Thursday, April 13, 6 p.m.: Invisible Warriors: African American Women in World War IIis a film documenting the Black women who served in the war. Filmmaker and historian Gregory S. Cooke joins virtually following the screening for a live discussion ($15 general admission; $10 members; $5 students).
Saturday, May 13, 10 a.m. to 4 p.m.: The Estelle J. Kelsey Foundation presents Hands ON! Second Saturday. Free programs include hands-on art activities, storytelling, guided tours and live performances. Participants can create paper from military uniforms in a workshop hosted by Art Heals War Wounds.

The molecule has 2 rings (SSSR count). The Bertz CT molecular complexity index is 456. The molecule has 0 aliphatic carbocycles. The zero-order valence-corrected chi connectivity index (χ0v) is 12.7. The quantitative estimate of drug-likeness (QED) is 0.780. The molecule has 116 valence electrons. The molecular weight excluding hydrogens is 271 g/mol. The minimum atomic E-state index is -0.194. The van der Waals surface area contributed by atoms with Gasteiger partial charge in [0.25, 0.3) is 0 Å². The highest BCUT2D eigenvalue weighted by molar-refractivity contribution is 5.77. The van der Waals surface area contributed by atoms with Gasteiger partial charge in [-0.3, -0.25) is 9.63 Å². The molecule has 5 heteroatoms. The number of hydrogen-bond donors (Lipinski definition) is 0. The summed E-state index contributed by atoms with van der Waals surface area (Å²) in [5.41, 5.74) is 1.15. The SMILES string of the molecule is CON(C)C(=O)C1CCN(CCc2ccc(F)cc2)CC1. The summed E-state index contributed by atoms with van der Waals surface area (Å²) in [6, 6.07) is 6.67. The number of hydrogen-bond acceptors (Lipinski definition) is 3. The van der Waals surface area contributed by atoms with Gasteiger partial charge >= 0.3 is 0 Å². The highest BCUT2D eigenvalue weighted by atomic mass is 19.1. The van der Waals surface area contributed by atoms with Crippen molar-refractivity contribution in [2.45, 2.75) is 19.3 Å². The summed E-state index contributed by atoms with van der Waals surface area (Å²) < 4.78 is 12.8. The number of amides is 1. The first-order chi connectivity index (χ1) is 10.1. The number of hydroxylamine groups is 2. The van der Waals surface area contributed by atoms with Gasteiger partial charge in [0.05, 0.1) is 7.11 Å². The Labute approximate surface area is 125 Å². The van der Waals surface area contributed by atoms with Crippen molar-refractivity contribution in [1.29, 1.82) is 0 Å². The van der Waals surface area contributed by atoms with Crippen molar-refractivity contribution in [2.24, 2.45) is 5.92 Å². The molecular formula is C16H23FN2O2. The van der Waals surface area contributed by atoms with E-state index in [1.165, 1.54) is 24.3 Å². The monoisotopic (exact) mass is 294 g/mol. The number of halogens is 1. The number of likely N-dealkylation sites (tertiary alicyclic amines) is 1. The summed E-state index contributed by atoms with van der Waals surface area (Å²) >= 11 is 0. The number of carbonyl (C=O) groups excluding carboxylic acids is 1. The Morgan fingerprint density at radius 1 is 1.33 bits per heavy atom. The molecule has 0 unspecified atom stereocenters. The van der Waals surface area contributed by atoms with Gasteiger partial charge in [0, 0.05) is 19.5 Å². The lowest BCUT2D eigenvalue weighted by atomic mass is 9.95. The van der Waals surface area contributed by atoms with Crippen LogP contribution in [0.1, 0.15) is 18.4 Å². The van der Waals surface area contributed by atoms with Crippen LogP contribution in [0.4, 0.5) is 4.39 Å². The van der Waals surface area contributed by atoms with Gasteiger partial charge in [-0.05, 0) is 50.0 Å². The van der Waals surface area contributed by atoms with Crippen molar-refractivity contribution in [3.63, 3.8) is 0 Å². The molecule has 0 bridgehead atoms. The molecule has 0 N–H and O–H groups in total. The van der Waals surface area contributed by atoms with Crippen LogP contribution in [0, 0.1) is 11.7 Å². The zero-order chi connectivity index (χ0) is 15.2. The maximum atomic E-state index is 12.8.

Thursday, July 13, 6 p.m.: “Ghost Army: Deception and Disguise in World War II” is a presentation by Mark Stout, who will discuss the deception techniques used by the Ghost Army, from rubber tanks to double agents. Stout is an adjunct instructor at Johns Hopkins University as well as a former intelligence officer and historian of the International Spy Museum ($15 general admission; $13 students; $10 members).
Ghost Army: The Combat Con Artists of World War II is on display through Sunday, July 23, at the Nevada Museum of Art, 160 W. Liberty St., in Reno. Regular admission is $15, with discounts. Thanks to support by the E.L. Wiegand Foundation, admission to the exhibit is free to veterans, active military members and their families. For more information, call 775-329-3333, or visit nevadaart.org.
EDITOR'S NOTE: This story was revised on 4/2/23 to include portions of an interview with Ghost Army veteran Bernie Bluestein.